Full Disclosure: Over the course of a short life loving movies, no film has become so intertwined with my own identity as Kid Blue. It’s become my nickname, my handle, a character I’ve played, the logo on this here website. Thanks to endless hours of eBay’ing and the gifts of friends, I’ve acquired what is probably the largest collection of memorabilia in existence for it. Me and the movie haunt each other, proudly.
Growing up in New York, we had a handful of video stores that were Mecca for cinephiles. The Kim’s stores were the back-alleys for movie lovers. They’d be raided for their sale of bootlegs, the only places where you could find copies of copies of obscure films. For years, masterpieces like Bertolucci’s The Conformist were only available dubbed, panned and scanned, and yet somehow Kim’s would have a warped VHS of a properly letter-boxed version with correct subtitles. Sometimes it was the opposite. You’d hear about Sam Fuller’s White Dog, a controversial film that never got a proper U.S. release. In the days before Internet shopping, it was Kim’s who’d have a copy, albeit with Spanish subtitles. If Kim’s didn’t have what you were looking for in any of its five locations, there was probably a good reason. It probably didn’t exist. Like sex and drugs and movies, by the time I was a teenager, my penchants had segued from wholesome to insatiably freaky. Thank goodness for Kim’s.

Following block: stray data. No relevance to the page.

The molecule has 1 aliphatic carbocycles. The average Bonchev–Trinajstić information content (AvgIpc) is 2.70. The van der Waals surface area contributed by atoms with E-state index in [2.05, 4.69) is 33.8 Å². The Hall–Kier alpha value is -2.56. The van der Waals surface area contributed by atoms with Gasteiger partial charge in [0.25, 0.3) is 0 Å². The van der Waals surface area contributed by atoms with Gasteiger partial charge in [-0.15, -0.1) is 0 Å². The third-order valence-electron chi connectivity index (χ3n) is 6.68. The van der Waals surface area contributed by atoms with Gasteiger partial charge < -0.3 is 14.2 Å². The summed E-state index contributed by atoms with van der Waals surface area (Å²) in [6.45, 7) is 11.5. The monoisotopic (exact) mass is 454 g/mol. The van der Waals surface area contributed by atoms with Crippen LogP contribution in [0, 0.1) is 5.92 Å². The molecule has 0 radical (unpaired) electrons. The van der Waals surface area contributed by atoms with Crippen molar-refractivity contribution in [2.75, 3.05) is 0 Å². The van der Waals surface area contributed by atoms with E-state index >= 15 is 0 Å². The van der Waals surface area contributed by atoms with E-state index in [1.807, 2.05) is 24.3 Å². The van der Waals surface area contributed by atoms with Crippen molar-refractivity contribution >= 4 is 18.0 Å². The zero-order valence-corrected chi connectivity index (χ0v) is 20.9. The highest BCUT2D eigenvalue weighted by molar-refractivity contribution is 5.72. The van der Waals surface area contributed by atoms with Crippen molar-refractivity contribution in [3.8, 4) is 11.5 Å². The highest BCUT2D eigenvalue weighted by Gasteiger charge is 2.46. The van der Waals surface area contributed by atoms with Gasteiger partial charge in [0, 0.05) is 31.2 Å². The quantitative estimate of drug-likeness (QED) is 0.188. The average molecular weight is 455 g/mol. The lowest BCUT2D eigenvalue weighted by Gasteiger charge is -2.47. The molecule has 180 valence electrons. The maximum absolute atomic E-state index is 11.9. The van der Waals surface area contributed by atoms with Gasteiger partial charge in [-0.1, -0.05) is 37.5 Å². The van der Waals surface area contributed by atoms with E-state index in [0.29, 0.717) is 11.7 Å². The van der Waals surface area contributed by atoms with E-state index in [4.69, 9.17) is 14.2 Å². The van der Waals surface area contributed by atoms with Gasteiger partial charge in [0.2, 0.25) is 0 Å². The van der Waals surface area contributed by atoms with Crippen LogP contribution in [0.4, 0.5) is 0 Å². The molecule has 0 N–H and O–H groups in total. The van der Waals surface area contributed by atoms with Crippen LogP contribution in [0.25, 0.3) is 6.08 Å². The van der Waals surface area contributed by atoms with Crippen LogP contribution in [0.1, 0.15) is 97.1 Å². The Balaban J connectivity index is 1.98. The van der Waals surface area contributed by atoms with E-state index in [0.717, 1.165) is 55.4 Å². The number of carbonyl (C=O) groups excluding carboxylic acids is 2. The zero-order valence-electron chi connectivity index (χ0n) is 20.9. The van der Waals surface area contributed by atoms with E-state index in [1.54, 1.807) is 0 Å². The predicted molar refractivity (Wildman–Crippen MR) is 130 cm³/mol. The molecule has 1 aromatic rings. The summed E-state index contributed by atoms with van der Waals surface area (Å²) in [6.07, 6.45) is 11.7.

I was lucky enough to have a handful of older friends who’d hip me to the Good Stuff, the Straight Dope, the films that still are my favorites today. When I was 17, my buddy, filmmaker Paul Sado, firmly ensconced in the malaise of his 20s, started explaining to me, staunchly New York Hardcore, that hippies weren’t all bad. I had no idea that the Counter Culture movement of the ‘60s and ‘70s was dangerous, subversive and nasty and galvanized kids who’d grown up in homogeny and complacency. They were terrified of dying in a shitty war. Nobody in charge seemed to understand the changes happening to their kids. They followed through on a threat to make stuff different than how it was made before, just like every good generation of artists. In and around my own coming of age, the beginning of ubiquitous Internet and straddling both the turn of the century and living in the impending shadow of 9/11, these movies spoke to me. They felt like home when nothing was comfortable because nothing is when you’re a shitty kid. That’s why you do drugs and and crimes and fuck. Or make movies.